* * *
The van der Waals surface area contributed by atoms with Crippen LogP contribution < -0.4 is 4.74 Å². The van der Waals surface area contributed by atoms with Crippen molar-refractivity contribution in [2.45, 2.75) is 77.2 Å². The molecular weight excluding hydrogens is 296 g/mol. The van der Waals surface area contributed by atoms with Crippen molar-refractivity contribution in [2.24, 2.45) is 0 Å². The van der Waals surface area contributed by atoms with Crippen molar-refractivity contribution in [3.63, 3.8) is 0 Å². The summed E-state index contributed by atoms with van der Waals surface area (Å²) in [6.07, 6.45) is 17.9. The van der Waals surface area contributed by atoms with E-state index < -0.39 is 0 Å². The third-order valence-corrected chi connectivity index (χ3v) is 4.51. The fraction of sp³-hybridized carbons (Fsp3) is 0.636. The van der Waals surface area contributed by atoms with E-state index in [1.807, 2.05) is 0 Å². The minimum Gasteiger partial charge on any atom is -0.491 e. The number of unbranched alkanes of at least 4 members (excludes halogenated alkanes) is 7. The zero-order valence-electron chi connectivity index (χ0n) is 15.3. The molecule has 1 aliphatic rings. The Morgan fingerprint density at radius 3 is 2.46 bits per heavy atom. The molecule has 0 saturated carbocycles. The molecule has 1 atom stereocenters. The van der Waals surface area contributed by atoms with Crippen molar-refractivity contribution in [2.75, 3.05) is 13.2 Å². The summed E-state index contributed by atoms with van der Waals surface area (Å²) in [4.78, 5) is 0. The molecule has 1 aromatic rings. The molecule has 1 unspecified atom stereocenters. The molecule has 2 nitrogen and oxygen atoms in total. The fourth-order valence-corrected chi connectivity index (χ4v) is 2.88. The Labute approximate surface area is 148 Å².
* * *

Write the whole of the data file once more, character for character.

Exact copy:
The van der Waals surface area contributed by atoms with Crippen LogP contribution < -0.4 is 4.74 Å². The van der Waals surface area contributed by atoms with Crippen molar-refractivity contribution in [2.45, 2.75) is 77.2 Å². The molecular weight excluding hydrogens is 296 g/mol. The van der Waals surface area contributed by atoms with Crippen molar-refractivity contribution in [2.24, 2.45) is 0 Å². The van der Waals surface area contributed by atoms with Crippen molar-refractivity contribution in [3.63, 3.8) is 0 Å². The summed E-state index contributed by atoms with van der Waals surface area (Å²) in [6.07, 6.45) is 17.9. The van der Waals surface area contributed by atoms with E-state index < -0.39 is 0 Å². The third-order valence-corrected chi connectivity index (χ3v) is 4.51. The fraction of sp³-hybridized carbons (Fsp3) is 0.636. The van der Waals surface area contributed by atoms with E-state index in [1.807, 2.05) is 0 Å². The minimum Gasteiger partial charge on any atom is -0.491 e. The number of unbranched alkanes of at least 4 members (excludes halogenated alkanes) is 7. The zero-order valence-electron chi connectivity index (χ0n) is 15.3. The molecule has 1 aliphatic rings. The Morgan fingerprint density at radius 3 is 2.46 bits per heavy atom. The molecule has 0 saturated carbocycles. The molecule has 1 atom stereocenters. The van der Waals surface area contributed by atoms with Crippen molar-refractivity contribution in [2.75, 3.05) is 13.2 Å². The summed E-state index contributed by atoms with van der Waals surface area (Å²) in [4.78, 5) is 0. The molecule has 1 aromatic rings. The molecule has 1 unspecified atom stereocenters. The molecule has 2 nitrogen and oxygen atoms in total. The fourth-order valence-corrected chi connectivity index (χ4v) is 2.88. The Labute approximate surface area is 148 Å².